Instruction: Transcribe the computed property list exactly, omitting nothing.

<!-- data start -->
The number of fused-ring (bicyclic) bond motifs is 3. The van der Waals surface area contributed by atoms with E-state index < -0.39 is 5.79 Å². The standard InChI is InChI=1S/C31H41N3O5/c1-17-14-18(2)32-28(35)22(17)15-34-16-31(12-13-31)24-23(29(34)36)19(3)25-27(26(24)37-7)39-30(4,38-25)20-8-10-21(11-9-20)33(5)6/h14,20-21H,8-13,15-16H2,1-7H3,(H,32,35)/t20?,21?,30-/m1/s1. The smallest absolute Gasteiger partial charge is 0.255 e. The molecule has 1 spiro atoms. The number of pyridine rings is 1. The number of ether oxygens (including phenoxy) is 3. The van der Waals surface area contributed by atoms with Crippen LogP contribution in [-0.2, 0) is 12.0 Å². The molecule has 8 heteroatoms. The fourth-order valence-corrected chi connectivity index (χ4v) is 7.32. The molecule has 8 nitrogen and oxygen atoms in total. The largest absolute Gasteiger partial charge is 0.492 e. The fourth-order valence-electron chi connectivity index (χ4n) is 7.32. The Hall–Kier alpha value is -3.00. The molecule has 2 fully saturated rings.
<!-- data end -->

The number of fused-ring (bicyclic) bond motifs is 3. The van der Waals surface area contributed by atoms with E-state index < -0.39 is 5.79 Å². The standard InChI is InChI=1S/C31H41N3O5/c1-17-14-18(2)32-28(35)22(17)15-34-16-31(12-13-31)24-23(29(34)36)19(3)25-27(26(24)37-7)39-30(4,38-25)20-8-10-21(11-9-20)33(5)6/h14,20-21H,8-13,15-16H2,1-7H3,(H,32,35)/t20?,21?,30-/m1/s1. The smallest absolute Gasteiger partial charge is 0.255 e. The molecule has 1 spiro atoms. The number of pyridine rings is 1. The number of ether oxygens (including phenoxy) is 3. The van der Waals surface area contributed by atoms with Crippen LogP contribution in [-0.2, 0) is 12.0 Å². The molecule has 8 heteroatoms. The fourth-order valence-corrected chi connectivity index (χ4v) is 7.32. The molecule has 8 nitrogen and oxygen atoms in total. The largest absolute Gasteiger partial charge is 0.492 e. The fourth-order valence-electron chi connectivity index (χ4n) is 7.32. The Hall–Kier alpha value is -3.00. The molecule has 2 fully saturated rings.